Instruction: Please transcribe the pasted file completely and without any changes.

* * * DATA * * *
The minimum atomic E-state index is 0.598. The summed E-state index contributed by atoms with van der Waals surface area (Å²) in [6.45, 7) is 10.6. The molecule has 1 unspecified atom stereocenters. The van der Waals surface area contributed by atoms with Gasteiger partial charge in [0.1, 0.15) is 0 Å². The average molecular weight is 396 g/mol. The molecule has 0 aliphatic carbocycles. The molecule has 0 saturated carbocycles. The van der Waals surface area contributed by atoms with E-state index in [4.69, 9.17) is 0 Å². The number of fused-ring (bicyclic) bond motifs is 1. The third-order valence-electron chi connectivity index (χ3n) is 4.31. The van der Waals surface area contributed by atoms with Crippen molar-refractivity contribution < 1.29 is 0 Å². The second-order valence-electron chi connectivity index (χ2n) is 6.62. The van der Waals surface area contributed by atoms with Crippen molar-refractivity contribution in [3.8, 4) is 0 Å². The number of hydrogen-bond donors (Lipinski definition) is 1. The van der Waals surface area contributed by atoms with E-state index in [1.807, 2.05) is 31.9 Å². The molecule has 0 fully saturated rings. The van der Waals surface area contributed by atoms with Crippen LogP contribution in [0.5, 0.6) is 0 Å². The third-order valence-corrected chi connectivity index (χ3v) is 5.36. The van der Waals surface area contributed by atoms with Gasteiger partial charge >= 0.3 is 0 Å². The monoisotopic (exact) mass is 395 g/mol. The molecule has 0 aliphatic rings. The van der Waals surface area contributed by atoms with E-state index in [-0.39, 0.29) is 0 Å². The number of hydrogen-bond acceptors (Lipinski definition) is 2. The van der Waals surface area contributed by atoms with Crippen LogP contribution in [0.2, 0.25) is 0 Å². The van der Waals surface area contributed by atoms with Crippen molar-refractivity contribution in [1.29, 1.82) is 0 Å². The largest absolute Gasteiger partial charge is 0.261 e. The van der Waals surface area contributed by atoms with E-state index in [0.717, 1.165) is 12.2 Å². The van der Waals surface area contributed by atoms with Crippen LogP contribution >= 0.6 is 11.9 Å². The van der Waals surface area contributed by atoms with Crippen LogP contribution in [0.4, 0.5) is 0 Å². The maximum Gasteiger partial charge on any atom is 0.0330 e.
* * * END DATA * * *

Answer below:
The minimum atomic E-state index is 0.598. The summed E-state index contributed by atoms with van der Waals surface area (Å²) in [6.45, 7) is 10.6. The molecule has 1 unspecified atom stereocenters. The van der Waals surface area contributed by atoms with Gasteiger partial charge in [0.1, 0.15) is 0 Å². The average molecular weight is 396 g/mol. The molecule has 0 aliphatic carbocycles. The molecule has 0 saturated carbocycles. The van der Waals surface area contributed by atoms with E-state index in [4.69, 9.17) is 0 Å². The number of fused-ring (bicyclic) bond motifs is 1. The third-order valence-electron chi connectivity index (χ3n) is 4.31. The van der Waals surface area contributed by atoms with Crippen molar-refractivity contribution < 1.29 is 0 Å². The second-order valence-electron chi connectivity index (χ2n) is 6.62. The van der Waals surface area contributed by atoms with Crippen molar-refractivity contribution in [3.8, 4) is 0 Å². The number of hydrogen-bond donors (Lipinski definition) is 1. The van der Waals surface area contributed by atoms with E-state index in [1.807, 2.05) is 31.9 Å². The molecule has 0 fully saturated rings. The van der Waals surface area contributed by atoms with Crippen LogP contribution in [0.5, 0.6) is 0 Å². The third-order valence-corrected chi connectivity index (χ3v) is 5.36. The van der Waals surface area contributed by atoms with Gasteiger partial charge >= 0.3 is 0 Å². The monoisotopic (exact) mass is 395 g/mol. The molecule has 0 aliphatic rings. The van der Waals surface area contributed by atoms with E-state index in [-0.39, 0.29) is 0 Å². The number of hydrogen-bond acceptors (Lipinski definition) is 2. The van der Waals surface area contributed by atoms with Crippen LogP contribution in [0.2, 0.25) is 0 Å². The van der Waals surface area contributed by atoms with Crippen molar-refractivity contribution in [1.29, 1.82) is 0 Å². The largest absolute Gasteiger partial charge is 0.261 e. The van der Waals surface area contributed by atoms with E-state index in [0.717, 1.165) is 12.2 Å². The van der Waals surface area contributed by atoms with Crippen LogP contribution >= 0.6 is 11.9 Å². The van der Waals surface area contributed by atoms with Crippen LogP contribution in [0.4, 0.5) is 0 Å². The maximum Gasteiger partial charge on any atom is 0.0330 e.